Currently, nucleic acid testing conducted as part of HHS/CDC's laboratory algorithm is associated with a delay in returning results because testing is often conducted in referral laboratories. Likewise, pooled nucleic acid testing causes delays due to the time required to create and break down pools in the event of a positive pool. Rapid identification of acute and established HIV-1 infection using a simplified nucleic acid test may have a significant impact on patients with positive test results obtaining care and services more quickly. Therapeutic monitoring could also be conducted more efficiently using a simplified nucleic acid test.

For this project, preference may be given to manufacturers that have produced rapid nucleic acid tests that can aid in HIV-1 diagnosis, and be used for monitoring responses to therapy. Tests should be simple to use on unprocessed specimens (e.g., whole blood) or include specimen processing in the design of the test. Preference will also be given for tests that can be performed in 60 minutes or less, that have the potential to be designated moderately complex or waived under the Clinical Laboratory Improvement Amendments (CLIA), and that are capable of both qualitative and quantitative applications.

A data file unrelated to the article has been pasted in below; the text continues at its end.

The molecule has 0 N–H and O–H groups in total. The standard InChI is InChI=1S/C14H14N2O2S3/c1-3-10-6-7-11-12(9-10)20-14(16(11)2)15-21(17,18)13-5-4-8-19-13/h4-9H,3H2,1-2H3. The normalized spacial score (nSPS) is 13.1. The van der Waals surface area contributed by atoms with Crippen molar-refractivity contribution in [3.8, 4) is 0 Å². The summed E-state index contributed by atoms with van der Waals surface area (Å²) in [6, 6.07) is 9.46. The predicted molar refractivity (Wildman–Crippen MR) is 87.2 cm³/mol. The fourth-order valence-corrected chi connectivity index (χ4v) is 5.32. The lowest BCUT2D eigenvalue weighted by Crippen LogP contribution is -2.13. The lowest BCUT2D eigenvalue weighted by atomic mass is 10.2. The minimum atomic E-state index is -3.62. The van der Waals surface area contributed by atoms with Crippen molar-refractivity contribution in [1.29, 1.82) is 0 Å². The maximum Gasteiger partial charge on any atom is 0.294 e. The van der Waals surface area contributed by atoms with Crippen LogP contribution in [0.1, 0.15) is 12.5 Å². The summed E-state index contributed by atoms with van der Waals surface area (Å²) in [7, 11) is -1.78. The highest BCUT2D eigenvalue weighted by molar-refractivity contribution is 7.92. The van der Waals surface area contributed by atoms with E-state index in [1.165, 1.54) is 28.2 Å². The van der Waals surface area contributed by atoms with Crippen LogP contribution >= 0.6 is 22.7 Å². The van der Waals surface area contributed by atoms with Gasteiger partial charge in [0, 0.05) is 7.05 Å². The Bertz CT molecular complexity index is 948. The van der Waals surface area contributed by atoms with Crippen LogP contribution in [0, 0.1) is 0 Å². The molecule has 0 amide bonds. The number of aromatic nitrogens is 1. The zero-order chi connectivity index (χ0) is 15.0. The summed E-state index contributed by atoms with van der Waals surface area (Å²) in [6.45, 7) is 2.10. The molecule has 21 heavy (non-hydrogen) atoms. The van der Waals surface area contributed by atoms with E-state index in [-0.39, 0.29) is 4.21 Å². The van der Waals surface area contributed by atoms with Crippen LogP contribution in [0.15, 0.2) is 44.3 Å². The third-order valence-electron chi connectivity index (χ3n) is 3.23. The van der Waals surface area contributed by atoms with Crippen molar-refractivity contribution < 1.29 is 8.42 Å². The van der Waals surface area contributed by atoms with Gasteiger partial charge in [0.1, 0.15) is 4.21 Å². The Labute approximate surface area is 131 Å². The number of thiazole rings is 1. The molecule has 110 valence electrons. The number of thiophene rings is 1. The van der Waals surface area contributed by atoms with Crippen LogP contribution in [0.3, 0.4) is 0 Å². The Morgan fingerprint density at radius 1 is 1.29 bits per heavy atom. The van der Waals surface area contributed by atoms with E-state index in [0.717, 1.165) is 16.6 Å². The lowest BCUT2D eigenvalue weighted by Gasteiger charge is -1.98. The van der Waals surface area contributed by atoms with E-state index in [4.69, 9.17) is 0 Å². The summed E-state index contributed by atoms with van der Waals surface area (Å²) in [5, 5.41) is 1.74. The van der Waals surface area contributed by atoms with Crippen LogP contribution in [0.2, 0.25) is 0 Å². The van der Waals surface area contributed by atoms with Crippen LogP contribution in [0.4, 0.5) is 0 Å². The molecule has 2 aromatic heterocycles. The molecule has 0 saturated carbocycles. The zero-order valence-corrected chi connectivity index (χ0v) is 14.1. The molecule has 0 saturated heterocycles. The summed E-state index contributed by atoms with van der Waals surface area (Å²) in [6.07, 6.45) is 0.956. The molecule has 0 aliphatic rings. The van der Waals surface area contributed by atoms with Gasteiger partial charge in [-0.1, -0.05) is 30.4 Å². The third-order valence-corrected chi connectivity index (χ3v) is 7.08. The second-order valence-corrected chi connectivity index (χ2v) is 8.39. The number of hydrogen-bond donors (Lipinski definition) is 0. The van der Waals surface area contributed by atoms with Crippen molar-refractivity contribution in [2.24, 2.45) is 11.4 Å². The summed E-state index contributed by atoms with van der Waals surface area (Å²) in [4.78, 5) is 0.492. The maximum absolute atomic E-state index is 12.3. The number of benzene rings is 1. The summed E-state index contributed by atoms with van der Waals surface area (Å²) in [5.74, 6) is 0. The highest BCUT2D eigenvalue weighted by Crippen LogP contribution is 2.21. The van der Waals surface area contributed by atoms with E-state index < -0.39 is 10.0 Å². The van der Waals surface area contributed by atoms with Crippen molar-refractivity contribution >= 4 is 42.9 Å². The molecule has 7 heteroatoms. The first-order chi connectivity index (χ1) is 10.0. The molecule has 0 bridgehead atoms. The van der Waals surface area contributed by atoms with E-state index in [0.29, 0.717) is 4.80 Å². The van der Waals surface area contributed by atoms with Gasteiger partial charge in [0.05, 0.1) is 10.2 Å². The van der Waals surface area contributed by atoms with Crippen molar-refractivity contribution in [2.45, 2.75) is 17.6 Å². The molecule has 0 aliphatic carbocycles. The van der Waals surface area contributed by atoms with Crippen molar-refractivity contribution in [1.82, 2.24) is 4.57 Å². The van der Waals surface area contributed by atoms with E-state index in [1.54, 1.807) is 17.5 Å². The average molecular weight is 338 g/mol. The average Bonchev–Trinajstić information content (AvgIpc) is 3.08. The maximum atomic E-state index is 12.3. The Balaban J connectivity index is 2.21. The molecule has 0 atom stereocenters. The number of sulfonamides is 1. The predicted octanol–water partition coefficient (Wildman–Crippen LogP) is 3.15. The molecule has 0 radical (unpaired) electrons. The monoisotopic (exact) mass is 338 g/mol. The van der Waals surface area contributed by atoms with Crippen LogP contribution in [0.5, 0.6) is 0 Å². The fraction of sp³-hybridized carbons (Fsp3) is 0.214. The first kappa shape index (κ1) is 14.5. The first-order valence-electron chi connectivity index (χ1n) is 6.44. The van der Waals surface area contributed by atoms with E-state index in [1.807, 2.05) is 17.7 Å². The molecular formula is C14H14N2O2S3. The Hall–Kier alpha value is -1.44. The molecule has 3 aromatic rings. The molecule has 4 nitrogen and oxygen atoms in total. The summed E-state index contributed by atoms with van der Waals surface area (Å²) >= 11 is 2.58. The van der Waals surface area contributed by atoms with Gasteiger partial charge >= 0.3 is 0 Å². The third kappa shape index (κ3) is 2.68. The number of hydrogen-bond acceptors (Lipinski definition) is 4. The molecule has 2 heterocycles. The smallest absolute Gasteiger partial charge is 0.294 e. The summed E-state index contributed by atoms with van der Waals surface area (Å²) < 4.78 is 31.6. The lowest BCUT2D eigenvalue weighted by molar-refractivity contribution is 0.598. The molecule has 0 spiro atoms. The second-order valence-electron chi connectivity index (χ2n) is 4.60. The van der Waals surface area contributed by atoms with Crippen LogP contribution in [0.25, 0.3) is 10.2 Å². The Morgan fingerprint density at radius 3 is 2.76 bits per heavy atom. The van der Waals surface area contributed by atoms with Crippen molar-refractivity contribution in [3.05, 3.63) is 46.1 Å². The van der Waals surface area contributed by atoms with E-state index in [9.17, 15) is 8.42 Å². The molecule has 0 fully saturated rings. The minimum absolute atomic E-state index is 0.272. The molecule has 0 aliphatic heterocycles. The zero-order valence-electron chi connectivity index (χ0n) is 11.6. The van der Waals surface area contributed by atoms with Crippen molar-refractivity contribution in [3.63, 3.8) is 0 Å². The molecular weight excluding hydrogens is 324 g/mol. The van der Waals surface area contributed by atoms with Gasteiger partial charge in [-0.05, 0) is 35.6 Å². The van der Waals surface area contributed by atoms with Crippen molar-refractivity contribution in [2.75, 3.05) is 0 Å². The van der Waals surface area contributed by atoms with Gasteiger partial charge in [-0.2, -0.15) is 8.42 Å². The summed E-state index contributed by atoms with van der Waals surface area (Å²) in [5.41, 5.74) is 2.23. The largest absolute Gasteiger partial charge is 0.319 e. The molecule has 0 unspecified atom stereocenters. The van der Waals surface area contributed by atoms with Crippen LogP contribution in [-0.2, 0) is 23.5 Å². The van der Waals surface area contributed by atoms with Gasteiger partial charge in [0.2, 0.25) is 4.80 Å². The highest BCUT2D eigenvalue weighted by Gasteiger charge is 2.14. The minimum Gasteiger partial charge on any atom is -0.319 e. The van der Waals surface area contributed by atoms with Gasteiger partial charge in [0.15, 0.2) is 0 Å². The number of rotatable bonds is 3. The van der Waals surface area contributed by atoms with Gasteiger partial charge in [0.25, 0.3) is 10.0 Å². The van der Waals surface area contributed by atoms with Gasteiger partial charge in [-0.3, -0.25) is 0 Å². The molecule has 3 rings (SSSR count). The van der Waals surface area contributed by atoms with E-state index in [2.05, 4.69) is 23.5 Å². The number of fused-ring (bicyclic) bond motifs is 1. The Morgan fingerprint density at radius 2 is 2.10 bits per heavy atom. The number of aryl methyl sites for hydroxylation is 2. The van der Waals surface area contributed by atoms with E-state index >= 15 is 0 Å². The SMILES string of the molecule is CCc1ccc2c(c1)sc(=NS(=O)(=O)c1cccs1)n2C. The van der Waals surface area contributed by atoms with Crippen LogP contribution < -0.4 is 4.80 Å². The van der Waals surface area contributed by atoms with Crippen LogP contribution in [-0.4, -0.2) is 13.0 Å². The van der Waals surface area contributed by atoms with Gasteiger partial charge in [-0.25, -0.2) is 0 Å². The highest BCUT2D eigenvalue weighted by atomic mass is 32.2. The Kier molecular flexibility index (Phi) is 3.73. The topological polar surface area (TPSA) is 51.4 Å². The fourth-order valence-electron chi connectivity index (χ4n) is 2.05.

HHS/CDC and Collaborator Responsibilities

HHS/CDC's role may include, but will not be limited to, the following:

(1) Providing scientific and technical expertise needed for the research project;

(2) Providing appropriate panels of specimens, and conducting the tests;

(3) Planning and conducting research studies of the diagnostic tests and interpreting results; and

(4) Publishing research results.

HHS/CDC anticipates that the role of the successful collaborator(s) will include the following:

(1) Providing tests and finalized protocols that can be used in the evaluation; and